Certain credits are not affected by insolvencyproceedings. Such exclusions encompasscreditors which have the property of assetsgiven as security (chattel mortgage, leasing,conditional sales and security assignment ofcredits) (Law 11,101/2005, article 49(3)) andforeign exchange advances (ACCs and ACEs)(articles 49(4) and 86(II)). The reasons forsuch exclusions are well-known. ACCs andACEs finance Brazil's international trade at acompetitive price and conditional sale andchattel mortgages are effective guaranteeswhich contribute to a healthy expansion ofcredit.
Due to the economic incentives created bysuch exclusion, however, the number of casesin which a significant number of creditors arenot affected by insolvency proceedings hasgrown, meaning that finding a solution betweenthe debtor and a majority of the creditorshas in many cases become unviable.Therefore, some solution should be found allowingsuch super-preferred creditors to participatein an organised restructuring,subjecting them also to a majority rule, albeitin their own classes.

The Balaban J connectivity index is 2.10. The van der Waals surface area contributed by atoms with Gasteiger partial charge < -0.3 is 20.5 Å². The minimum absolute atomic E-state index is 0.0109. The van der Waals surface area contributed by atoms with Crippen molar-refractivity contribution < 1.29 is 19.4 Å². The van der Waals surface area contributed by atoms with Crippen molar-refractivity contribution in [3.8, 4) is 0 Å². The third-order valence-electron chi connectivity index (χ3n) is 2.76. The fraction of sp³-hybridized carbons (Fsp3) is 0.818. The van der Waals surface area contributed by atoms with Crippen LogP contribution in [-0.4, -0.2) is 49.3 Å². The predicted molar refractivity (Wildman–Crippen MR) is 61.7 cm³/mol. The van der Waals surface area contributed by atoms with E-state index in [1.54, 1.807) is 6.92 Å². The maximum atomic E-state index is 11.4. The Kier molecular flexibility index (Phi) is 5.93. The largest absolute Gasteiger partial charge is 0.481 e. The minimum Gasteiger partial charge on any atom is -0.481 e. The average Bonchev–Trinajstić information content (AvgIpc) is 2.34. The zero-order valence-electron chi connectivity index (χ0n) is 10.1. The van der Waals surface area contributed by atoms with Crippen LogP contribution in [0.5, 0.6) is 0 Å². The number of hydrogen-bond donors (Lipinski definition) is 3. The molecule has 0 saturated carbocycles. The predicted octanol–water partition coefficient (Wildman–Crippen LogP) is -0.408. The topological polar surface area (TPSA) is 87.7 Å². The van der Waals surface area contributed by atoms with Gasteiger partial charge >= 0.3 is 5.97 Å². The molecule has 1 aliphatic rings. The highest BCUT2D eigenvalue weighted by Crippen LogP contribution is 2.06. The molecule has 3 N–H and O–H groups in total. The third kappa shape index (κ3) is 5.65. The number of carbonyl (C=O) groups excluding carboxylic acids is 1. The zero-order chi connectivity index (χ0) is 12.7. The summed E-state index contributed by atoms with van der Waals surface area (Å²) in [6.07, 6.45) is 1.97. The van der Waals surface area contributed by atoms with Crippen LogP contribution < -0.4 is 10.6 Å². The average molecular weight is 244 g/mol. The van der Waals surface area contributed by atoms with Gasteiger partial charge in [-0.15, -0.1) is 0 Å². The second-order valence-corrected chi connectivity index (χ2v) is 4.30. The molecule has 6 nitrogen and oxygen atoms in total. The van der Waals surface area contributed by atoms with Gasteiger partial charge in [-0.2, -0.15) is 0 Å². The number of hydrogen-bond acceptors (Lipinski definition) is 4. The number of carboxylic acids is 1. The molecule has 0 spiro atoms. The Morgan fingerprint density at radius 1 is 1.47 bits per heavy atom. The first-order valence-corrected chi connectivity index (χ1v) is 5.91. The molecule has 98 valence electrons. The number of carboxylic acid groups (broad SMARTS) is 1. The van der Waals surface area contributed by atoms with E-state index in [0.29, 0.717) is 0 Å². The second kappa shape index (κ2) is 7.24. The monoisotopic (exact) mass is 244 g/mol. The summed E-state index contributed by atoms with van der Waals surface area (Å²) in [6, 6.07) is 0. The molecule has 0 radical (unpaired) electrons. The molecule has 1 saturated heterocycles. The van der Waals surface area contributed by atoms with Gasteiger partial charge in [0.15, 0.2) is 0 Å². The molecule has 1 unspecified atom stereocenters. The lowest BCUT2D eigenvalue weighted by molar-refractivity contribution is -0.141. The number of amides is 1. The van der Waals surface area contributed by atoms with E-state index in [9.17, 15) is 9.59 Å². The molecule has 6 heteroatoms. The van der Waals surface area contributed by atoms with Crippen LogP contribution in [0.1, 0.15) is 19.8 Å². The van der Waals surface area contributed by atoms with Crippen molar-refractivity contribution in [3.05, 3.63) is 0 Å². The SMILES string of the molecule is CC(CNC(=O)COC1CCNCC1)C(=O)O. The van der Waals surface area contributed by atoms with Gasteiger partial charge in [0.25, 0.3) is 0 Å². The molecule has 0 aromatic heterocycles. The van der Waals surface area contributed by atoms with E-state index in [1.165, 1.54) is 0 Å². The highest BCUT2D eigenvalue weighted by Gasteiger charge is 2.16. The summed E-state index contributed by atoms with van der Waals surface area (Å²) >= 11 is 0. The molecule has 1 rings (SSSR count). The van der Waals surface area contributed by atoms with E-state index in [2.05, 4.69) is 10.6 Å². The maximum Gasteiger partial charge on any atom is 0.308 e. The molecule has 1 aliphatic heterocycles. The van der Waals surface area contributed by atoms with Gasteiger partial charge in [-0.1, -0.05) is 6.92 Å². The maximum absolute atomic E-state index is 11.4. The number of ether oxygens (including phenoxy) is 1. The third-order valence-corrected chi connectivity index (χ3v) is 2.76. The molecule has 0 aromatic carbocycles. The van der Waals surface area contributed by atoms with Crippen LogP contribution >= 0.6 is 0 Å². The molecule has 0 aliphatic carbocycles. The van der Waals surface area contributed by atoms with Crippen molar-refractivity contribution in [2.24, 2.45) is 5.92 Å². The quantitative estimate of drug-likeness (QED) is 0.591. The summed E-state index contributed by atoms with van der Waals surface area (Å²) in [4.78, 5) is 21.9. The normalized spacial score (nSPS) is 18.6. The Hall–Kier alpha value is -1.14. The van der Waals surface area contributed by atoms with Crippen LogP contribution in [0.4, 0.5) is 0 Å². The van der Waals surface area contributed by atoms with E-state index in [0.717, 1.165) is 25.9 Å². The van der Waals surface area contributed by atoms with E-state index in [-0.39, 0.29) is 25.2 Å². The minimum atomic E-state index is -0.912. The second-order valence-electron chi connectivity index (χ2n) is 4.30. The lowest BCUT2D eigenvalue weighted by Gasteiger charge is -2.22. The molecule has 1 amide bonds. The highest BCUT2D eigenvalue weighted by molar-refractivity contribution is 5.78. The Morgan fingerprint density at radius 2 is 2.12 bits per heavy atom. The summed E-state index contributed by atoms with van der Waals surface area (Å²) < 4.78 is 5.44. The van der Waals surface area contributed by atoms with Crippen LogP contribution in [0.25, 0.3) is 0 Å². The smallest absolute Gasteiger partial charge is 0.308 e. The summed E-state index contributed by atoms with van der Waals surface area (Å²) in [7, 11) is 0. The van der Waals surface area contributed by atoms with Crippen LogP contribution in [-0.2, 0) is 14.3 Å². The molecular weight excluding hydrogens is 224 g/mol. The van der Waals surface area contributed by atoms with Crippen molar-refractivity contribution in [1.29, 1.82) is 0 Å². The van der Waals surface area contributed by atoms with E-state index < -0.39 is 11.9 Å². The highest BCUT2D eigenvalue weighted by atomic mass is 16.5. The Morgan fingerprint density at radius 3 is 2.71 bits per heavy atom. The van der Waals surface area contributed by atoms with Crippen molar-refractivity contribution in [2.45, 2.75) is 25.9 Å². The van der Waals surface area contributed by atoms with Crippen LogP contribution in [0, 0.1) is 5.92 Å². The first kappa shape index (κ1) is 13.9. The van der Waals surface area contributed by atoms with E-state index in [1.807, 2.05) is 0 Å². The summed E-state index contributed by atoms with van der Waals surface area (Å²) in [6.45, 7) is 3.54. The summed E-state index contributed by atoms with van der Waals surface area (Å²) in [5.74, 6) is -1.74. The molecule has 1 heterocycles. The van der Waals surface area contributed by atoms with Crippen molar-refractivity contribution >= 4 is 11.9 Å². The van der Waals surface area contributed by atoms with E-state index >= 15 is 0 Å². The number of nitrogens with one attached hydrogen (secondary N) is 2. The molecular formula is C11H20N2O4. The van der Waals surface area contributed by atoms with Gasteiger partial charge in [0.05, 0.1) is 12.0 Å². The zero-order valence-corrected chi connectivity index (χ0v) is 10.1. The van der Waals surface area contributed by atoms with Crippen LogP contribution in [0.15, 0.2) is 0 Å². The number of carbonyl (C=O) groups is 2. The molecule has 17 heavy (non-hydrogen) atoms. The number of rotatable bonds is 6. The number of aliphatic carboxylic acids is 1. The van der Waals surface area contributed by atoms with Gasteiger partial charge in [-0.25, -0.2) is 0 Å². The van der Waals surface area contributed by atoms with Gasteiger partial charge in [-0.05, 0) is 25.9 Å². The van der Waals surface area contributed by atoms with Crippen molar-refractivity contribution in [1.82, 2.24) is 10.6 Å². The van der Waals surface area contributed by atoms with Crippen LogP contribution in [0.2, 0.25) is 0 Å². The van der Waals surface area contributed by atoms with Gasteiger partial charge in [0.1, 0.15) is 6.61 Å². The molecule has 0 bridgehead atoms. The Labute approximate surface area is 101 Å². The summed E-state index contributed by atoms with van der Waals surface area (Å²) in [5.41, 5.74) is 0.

Finally there is the threat of tax debts, allof which are excluded from restructuring (article6(7)). The law foresees a special instalmentsystem of payments for these debts butsuch system has not yet been enacted (article68). There is also a lack of clarification on thevarious fiscal aspects relating to restructuring,including those relating to the possibility ofoffsetting past losses with possible discountsprovided by the creditors.
A better future
The matters raised in this article point to thepossibility of building on the successes alreadyachieved by the new Bankruptcy law. Shieldingproperly acquirers of insolvent businesses,administrators and creditors, enlarging theuniverse of creditors participating in restructuringproceedings and adjusting the tax lawscould certainly create conditions for an evenmore efficient treatment of insolvency inBrazil, which in a modern economy is essentialfor the rational reallocation of assets of insolventcompanies. There are of course othermatters which are being discussed in orderimprove the institutional framework of insolvencyin Brazil. Such matters could be resolvedin the context of the issues outlined here.